BuddhismSee also: Nirvana
In Buddhism there are several heavens, all of which are still part of samsara (illusionary reality). Those who accumulate good karma may be reborn in one of them. However, their stay in the heaven is not eternal—eventually they will use up their good karma and will undergo a different rebirth into another realm, as humans, animals or other beings. Because heaven is temporary and part of samsara, Buddhists focus more on escaping the cycle of rebirth and reaching enlightenment (Nirvana).
There are several different types of heavens also based on how the human lives a life along career lines. It is declared that a warrior who fights for good, and dies for his or her duties will enter the realm of the "devas of passionate delight," while an actor that makes audiences laugh will enter the realm of the "laughing devas."
According to Buddhist cosmology the universe is impermanent and beings transmigrate through a number of existential "planes" in which this human world is only one "realm" or "path".
These are traditionally envisioned as a vertical continuum with the heavens existing above the human realm, and the realms of the animals, Hungry ghosts and hell beings existing beneath it. According to Jan Chozen Bays in her book, Jizo: Guardian of Children, Travelers, and Other Voyagers, the realm of the asura is a later refinement of the heavenly realm and was inserted between the human realm and the heavens. One important Buddhist heaven is the Trāyastriṃśa, which resembles Olympus of Greek mythology.
In the Mahayana world view, there are also pure lands which lie outside this continuum and are created by the Buddhas upon attaining enlightenment. These should not be confused with the heavens as the pure lands are abodes of Buddhas, which the heavens are not and heavens are looked at "impermanent" places to be reincarnated in, as heavenly beings still have to die and be reincarnated into lower realms. This confusion can be made worse when writers use such words 'paradise' to denote such pure lands.
One notable Buddhist pure land is the Pure Land of Amitabha Buddha. Rebirth in the pure land of Amitabha is seen as an assurance of Buddhahood for once reborn there, beings do not fall back into cyclical existence unless they choose to do so to save other beings, the goal of Buddhism being the obtainment of enlightenment and freeing oneself and others from the birth-death cycle.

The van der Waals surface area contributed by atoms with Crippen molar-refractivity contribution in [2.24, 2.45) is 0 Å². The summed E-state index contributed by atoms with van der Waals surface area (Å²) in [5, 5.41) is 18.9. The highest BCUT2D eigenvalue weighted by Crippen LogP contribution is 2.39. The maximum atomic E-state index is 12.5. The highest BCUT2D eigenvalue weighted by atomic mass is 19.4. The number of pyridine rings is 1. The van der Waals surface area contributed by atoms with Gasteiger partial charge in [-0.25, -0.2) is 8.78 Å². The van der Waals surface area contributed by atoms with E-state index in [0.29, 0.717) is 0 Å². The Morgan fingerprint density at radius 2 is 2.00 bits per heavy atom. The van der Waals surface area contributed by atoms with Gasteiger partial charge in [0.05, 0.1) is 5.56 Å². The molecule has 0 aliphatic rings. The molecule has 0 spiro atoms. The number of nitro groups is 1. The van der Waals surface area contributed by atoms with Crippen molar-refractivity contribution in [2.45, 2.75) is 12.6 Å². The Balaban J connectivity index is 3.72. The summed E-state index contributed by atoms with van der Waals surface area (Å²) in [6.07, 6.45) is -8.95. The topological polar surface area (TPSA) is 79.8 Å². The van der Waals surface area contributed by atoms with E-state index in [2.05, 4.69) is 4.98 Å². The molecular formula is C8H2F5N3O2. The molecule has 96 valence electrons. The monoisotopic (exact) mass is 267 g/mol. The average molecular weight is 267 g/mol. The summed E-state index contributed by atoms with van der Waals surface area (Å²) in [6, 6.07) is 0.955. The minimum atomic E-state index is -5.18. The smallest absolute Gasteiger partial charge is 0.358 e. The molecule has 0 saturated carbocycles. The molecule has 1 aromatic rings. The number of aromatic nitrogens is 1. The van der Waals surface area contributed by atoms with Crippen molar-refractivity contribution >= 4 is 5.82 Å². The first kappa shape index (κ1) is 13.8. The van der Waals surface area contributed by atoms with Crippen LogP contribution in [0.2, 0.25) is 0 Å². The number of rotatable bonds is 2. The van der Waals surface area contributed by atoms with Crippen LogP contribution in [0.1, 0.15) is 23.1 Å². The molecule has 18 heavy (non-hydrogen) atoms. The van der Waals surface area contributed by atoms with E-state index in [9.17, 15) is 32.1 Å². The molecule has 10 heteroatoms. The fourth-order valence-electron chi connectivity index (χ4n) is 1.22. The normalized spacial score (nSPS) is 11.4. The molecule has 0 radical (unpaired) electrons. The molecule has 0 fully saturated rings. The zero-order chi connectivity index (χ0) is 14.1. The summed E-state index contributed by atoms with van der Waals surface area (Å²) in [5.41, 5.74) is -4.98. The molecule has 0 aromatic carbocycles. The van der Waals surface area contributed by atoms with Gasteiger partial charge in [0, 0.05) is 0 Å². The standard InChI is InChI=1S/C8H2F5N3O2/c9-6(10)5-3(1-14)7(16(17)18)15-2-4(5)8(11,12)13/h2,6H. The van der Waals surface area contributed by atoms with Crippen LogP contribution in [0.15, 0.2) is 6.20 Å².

One of the Buddhist Sutras states that a hundred years of our existence is equal to one day and one night in the world of the thirty-three gods. Thirty such days add up to their one month. Twelve such months become their one year, while they live for a thousand such years though existence in the heavens is ultimately finite and the beings who reside there will reappear in other realms based on their karma.
The Tibetan word Bardo means literally "intermediate state". In Sanskrit the concept has the name antarabhāva.
Read more about this topic: Heaven
Other articles related to "buddhism":
... competed in political and spiritual realm with Buddhism in the gangetic plains while Buddhism flourished in the realms of the Bactrian kings ...
... Bodhidharma, a patriarch of Zen Buddhism was of the original Kshatriya caste ... Nagarjuna, a philosopher important to Mahayana Buddhism, was a Brahmin from southern India ... revival of Saivite and Vaishnavite Hinduism in the region led to a sharp decline of Buddhism ...
... mosques By the time of the Muslim conquests in India, there were only glimpses of Buddhism nor any evidence of a provincial government in control of the Buddhists ... During the seventh to 13th centuries when Islam arrived it replaced Buddhism as the great cosmopolitan trading religion in many places accompanied by a consolidation of the communal peasant religions of ... that many monks fled abroad" thereby bringing about a sudden demise of Buddhism with their destruction of the Viharas ...
... The decline of Buddhism in India, the land of its birth, occurred for a variety of reasons, and happened even as it continued to flourish beyond the ... Buddhism was established in the area of ancient Magadha and Kosala by Gautama Buddha in the 6th century BCE, in what is now modern Uttar Pradesh and Bihar ... Over the next 1500 years Buddhism became one of the region's influential sects, spreading across the Indian sub-continent (see History of Buddhism) ...
... There are differences of opinion on the question of whether or not Buddhism should be considered a religion ... While many sources commonly refer to Buddhism as a religion, other sources note that the answer to this question depends upon how religion is defined ... For example, Lama Surya Das states...Buddhism is less a theology or religion than a promise that certain meditative practices and mind trainings can effectively show us how to awaken our Buddha-nat ...
Famous quotes containing the word buddhism:
“A religion so cheerless, a philosophy so sorrowful, could never have succeeded with the masses of mankind if presented only as a system of metaphysics. Buddhism owed its success to its catholic spirit and its beautiful morality.”
—W. Winwood Reade (18381875)